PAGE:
“If there is one principle more deeply rooted in the mind of every American, it is that we should have nothing to do with conquest.”
“It is the old practice of despots to use a part of the people to keep the rest in order.”
“The natural progress of things is for liberty to yield and government to gain ground.”
“What a stupendous, what an incomprehensible machine is man! Who can endure toil, famine, stripes, imprisonment & death itself in vindication of his own liberty, and the next moment . . . inflict on his fellow men a bondage, one hour of which is fraught with more misery than ages of that which he rose in rebellion to oppose.”
“Millions of innocent men, women, and children, since the introduction of Christianity, have been burnt, tortured, fined, imprisoned; yet we have not advanced one inch towards uniformity. What has been the effect of coercion? To make one half the world fools and the other half hypocrites. To support roguery and error all over the earth.” (From “Notes on Virginia,” 1782)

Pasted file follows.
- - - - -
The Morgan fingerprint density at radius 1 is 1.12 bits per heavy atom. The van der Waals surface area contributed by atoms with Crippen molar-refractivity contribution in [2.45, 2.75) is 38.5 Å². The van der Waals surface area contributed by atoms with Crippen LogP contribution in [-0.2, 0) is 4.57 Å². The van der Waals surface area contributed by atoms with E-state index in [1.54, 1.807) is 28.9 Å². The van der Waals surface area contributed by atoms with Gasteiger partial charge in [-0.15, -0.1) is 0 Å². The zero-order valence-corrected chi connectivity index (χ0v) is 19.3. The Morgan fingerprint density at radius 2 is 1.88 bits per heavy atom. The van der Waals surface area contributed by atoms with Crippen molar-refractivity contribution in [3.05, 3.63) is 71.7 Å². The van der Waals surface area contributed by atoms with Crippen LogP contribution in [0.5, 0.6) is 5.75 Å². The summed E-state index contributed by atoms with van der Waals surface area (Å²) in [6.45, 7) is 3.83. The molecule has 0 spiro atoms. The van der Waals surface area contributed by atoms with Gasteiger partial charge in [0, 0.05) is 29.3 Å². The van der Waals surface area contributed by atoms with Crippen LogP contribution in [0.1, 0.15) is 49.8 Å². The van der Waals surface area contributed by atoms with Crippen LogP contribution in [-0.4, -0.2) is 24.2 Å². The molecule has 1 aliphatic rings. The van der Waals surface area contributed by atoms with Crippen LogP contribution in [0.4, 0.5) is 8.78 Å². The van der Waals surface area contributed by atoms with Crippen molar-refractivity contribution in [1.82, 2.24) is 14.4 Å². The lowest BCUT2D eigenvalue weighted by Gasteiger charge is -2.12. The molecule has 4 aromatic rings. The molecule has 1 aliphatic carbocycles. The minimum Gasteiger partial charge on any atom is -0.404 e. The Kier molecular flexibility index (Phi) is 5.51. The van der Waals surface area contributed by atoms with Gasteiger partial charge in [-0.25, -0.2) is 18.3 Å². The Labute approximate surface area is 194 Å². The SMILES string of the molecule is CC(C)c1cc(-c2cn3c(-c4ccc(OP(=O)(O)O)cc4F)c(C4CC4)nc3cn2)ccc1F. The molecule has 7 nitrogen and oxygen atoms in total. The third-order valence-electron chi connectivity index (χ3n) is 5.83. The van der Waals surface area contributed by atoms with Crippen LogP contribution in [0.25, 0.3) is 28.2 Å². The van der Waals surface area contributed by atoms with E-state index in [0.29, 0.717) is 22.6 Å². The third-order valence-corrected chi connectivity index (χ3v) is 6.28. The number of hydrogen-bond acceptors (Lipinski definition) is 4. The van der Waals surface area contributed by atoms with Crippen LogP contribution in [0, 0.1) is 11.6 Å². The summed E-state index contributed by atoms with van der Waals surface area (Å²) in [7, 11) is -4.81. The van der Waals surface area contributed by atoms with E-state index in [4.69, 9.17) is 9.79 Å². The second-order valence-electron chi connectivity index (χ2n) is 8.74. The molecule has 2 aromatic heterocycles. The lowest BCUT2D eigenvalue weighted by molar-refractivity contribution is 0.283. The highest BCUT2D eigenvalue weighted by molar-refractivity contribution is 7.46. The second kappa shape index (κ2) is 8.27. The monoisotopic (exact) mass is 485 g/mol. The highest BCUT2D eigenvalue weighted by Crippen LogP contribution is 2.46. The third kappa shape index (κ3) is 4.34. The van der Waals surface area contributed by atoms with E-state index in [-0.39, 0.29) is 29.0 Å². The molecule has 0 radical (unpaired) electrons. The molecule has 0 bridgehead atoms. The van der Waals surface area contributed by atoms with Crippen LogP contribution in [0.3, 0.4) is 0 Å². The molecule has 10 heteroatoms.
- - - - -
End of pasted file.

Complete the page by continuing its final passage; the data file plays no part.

“A groundwork of vulgar ignorance, of things impossible, of superstitions, fanaticisms and fabrications.” (Assessment of the gospels of Matthew, Mark, Luke and John)
“I have recently been examining all the known superstitions of the world, and do not find in our particular superstition [Christianity] one redeeming feature. They are all alike, founded upon fables and mythologies” (In a Letter to Dr. Woods)